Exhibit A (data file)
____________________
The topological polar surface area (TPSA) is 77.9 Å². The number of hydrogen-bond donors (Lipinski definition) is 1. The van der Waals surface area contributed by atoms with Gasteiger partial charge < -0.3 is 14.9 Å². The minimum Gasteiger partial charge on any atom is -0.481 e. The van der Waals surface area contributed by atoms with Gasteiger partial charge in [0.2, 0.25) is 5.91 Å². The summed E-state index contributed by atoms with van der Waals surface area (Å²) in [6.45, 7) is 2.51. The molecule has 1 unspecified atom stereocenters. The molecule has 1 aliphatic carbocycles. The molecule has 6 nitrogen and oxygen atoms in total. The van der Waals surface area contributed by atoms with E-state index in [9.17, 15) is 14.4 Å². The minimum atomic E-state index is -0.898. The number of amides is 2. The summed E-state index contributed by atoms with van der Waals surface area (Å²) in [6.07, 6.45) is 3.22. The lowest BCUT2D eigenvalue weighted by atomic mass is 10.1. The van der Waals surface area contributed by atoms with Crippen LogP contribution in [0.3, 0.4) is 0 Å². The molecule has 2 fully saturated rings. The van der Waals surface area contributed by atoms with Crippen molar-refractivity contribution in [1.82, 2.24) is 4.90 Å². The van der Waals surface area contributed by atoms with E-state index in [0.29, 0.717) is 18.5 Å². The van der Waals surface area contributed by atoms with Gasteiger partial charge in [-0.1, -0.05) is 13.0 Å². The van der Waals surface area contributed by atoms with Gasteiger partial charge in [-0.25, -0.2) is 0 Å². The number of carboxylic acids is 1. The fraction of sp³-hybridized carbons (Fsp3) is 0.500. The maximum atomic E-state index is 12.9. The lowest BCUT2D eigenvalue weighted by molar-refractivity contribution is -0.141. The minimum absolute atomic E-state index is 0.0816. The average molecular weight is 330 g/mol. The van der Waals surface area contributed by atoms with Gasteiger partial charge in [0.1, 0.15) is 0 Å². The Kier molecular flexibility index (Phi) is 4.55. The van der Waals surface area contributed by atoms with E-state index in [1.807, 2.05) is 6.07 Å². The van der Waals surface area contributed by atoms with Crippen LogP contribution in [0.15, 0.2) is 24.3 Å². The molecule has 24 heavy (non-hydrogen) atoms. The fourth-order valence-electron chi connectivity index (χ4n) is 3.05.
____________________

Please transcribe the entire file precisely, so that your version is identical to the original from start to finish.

The topological polar surface area (TPSA) is 77.9 Å². The number of hydrogen-bond donors (Lipinski definition) is 1. The van der Waals surface area contributed by atoms with Gasteiger partial charge < -0.3 is 14.9 Å². The minimum Gasteiger partial charge on any atom is -0.481 e. The van der Waals surface area contributed by atoms with Gasteiger partial charge in [0.2, 0.25) is 5.91 Å². The summed E-state index contributed by atoms with van der Waals surface area (Å²) in [6.45, 7) is 2.51. The molecule has 1 unspecified atom stereocenters. The molecule has 1 aliphatic carbocycles. The molecule has 6 nitrogen and oxygen atoms in total. The van der Waals surface area contributed by atoms with E-state index in [9.17, 15) is 14.4 Å². The minimum atomic E-state index is -0.898. The number of amides is 2. The summed E-state index contributed by atoms with van der Waals surface area (Å²) in [6.07, 6.45) is 3.22. The lowest BCUT2D eigenvalue weighted by atomic mass is 10.1. The van der Waals surface area contributed by atoms with Crippen LogP contribution in [0.3, 0.4) is 0 Å². The molecule has 2 fully saturated rings. The van der Waals surface area contributed by atoms with Crippen molar-refractivity contribution in [1.82, 2.24) is 4.90 Å². The van der Waals surface area contributed by atoms with E-state index in [0.29, 0.717) is 18.5 Å². The van der Waals surface area contributed by atoms with Gasteiger partial charge in [-0.1, -0.05) is 13.0 Å². The van der Waals surface area contributed by atoms with Gasteiger partial charge in [-0.25, -0.2) is 0 Å². The number of carboxylic acids is 1. The fraction of sp³-hybridized carbons (Fsp3) is 0.500. The maximum atomic E-state index is 12.9. The lowest BCUT2D eigenvalue weighted by molar-refractivity contribution is -0.141. The minimum absolute atomic E-state index is 0.0816. The average molecular weight is 330 g/mol. The van der Waals surface area contributed by atoms with Gasteiger partial charge in [0.1, 0.15) is 0 Å². The Kier molecular flexibility index (Phi) is 4.55. The van der Waals surface area contributed by atoms with E-state index in [1.807, 2.05) is 6.07 Å². The van der Waals surface area contributed by atoms with Crippen LogP contribution in [0.15, 0.2) is 24.3 Å². The molecule has 24 heavy (non-hydrogen) atoms. The fourth-order valence-electron chi connectivity index (χ4n) is 3.05.